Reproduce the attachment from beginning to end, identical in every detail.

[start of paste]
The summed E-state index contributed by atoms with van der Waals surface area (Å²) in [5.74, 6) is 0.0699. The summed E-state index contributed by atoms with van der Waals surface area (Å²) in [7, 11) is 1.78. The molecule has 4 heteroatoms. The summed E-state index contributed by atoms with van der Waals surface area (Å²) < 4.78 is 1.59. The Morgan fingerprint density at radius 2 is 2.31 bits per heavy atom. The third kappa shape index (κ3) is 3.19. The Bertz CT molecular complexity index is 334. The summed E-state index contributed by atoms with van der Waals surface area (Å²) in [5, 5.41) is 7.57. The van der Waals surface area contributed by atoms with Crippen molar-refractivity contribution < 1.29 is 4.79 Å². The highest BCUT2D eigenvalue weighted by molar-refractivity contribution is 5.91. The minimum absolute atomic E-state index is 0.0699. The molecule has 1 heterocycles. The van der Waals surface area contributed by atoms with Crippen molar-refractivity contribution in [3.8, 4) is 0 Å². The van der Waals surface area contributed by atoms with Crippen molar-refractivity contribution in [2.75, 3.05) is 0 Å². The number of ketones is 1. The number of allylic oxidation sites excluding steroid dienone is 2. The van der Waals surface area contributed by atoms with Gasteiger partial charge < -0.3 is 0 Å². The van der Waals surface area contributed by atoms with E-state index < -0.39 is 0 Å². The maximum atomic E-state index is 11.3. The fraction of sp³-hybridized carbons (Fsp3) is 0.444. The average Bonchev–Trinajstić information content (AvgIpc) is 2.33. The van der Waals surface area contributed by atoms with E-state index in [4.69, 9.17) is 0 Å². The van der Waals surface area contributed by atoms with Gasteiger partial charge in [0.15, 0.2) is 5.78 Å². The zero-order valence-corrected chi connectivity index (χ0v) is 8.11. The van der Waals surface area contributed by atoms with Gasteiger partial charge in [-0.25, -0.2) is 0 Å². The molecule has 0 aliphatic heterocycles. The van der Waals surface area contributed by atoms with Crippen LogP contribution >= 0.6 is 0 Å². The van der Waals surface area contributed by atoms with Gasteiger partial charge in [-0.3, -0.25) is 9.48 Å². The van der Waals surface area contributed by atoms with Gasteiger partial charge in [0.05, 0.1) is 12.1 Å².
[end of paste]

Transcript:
The summed E-state index contributed by atoms with van der Waals surface area (Å²) in [5.74, 6) is 0.0699. The summed E-state index contributed by atoms with van der Waals surface area (Å²) in [7, 11) is 1.78. The molecule has 4 heteroatoms. The summed E-state index contributed by atoms with van der Waals surface area (Å²) < 4.78 is 1.59. The Morgan fingerprint density at radius 2 is 2.31 bits per heavy atom. The third kappa shape index (κ3) is 3.19. The Bertz CT molecular complexity index is 334. The summed E-state index contributed by atoms with van der Waals surface area (Å²) in [5, 5.41) is 7.57. The van der Waals surface area contributed by atoms with Crippen molar-refractivity contribution < 1.29 is 4.79 Å². The highest BCUT2D eigenvalue weighted by molar-refractivity contribution is 5.91. The minimum absolute atomic E-state index is 0.0699. The molecule has 1 heterocycles. The van der Waals surface area contributed by atoms with Crippen molar-refractivity contribution in [3.8, 4) is 0 Å². The van der Waals surface area contributed by atoms with Crippen molar-refractivity contribution in [2.75, 3.05) is 0 Å². The number of ketones is 1. The number of allylic oxidation sites excluding steroid dienone is 2. The van der Waals surface area contributed by atoms with Gasteiger partial charge < -0.3 is 0 Å². The van der Waals surface area contributed by atoms with E-state index < -0.39 is 0 Å². The maximum atomic E-state index is 11.3. The fraction of sp³-hybridized carbons (Fsp3) is 0.444. The average Bonchev–Trinajstić information content (AvgIpc) is 2.33. The van der Waals surface area contributed by atoms with E-state index in [4.69, 9.17) is 0 Å². The van der Waals surface area contributed by atoms with Gasteiger partial charge in [0.15, 0.2) is 5.78 Å². The zero-order valence-corrected chi connectivity index (χ0v) is 8.11. The van der Waals surface area contributed by atoms with Gasteiger partial charge in [-0.25, -0.2) is 0 Å². The molecule has 0 aliphatic heterocycles. The van der Waals surface area contributed by atoms with Crippen LogP contribution >= 0.6 is 0 Å². The van der Waals surface area contributed by atoms with Gasteiger partial charge in [-0.3, -0.25) is 9.48 Å². The van der Waals surface area contributed by atoms with Gasteiger partial charge in [0.05, 0.1) is 12.1 Å².